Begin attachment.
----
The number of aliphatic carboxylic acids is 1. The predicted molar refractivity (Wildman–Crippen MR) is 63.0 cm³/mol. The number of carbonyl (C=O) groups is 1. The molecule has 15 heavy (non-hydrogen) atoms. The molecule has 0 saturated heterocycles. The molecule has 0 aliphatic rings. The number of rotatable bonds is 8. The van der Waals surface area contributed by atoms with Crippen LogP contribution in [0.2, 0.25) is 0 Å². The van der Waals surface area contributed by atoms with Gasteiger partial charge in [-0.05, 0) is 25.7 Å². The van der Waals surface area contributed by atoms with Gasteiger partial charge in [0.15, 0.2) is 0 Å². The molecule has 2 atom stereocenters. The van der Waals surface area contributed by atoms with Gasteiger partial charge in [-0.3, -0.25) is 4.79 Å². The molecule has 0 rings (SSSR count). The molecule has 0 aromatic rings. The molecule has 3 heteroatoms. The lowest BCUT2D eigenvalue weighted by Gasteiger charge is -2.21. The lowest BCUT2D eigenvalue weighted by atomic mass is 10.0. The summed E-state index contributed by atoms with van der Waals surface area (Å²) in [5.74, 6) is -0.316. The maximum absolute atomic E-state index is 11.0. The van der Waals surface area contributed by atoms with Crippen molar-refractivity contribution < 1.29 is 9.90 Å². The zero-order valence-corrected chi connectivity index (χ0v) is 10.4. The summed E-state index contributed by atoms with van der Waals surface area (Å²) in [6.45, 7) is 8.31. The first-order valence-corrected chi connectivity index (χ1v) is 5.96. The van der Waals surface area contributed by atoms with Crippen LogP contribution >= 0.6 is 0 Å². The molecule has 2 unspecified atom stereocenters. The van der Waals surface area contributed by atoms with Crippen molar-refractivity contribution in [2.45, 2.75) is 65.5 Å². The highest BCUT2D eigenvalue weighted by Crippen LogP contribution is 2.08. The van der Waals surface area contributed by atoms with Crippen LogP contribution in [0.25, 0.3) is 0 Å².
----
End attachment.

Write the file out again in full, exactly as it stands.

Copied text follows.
The number of aliphatic carboxylic acids is 1. The predicted molar refractivity (Wildman–Crippen MR) is 63.0 cm³/mol. The number of carbonyl (C=O) groups is 1. The molecule has 15 heavy (non-hydrogen) atoms. The molecule has 0 saturated heterocycles. The molecule has 0 aliphatic rings. The number of rotatable bonds is 8. The van der Waals surface area contributed by atoms with Crippen LogP contribution in [0.2, 0.25) is 0 Å². The van der Waals surface area contributed by atoms with Gasteiger partial charge in [-0.05, 0) is 25.7 Å². The van der Waals surface area contributed by atoms with Gasteiger partial charge in [0.15, 0.2) is 0 Å². The molecule has 2 atom stereocenters. The van der Waals surface area contributed by atoms with Gasteiger partial charge in [-0.3, -0.25) is 4.79 Å². The molecule has 0 rings (SSSR count). The molecule has 0 aromatic rings. The molecule has 3 heteroatoms. The lowest BCUT2D eigenvalue weighted by Gasteiger charge is -2.21. The lowest BCUT2D eigenvalue weighted by atomic mass is 10.0. The summed E-state index contributed by atoms with van der Waals surface area (Å²) in [5.74, 6) is -0.316. The maximum absolute atomic E-state index is 11.0. The van der Waals surface area contributed by atoms with Crippen molar-refractivity contribution < 1.29 is 9.90 Å². The zero-order valence-corrected chi connectivity index (χ0v) is 10.4. The summed E-state index contributed by atoms with van der Waals surface area (Å²) in [6.45, 7) is 8.31. The first-order valence-corrected chi connectivity index (χ1v) is 5.96. The van der Waals surface area contributed by atoms with Crippen LogP contribution >= 0.6 is 0 Å². The molecule has 2 unspecified atom stereocenters. The van der Waals surface area contributed by atoms with Crippen molar-refractivity contribution in [2.45, 2.75) is 65.5 Å². The highest BCUT2D eigenvalue weighted by Crippen LogP contribution is 2.08. The van der Waals surface area contributed by atoms with Crippen LogP contribution in [0.25, 0.3) is 0 Å².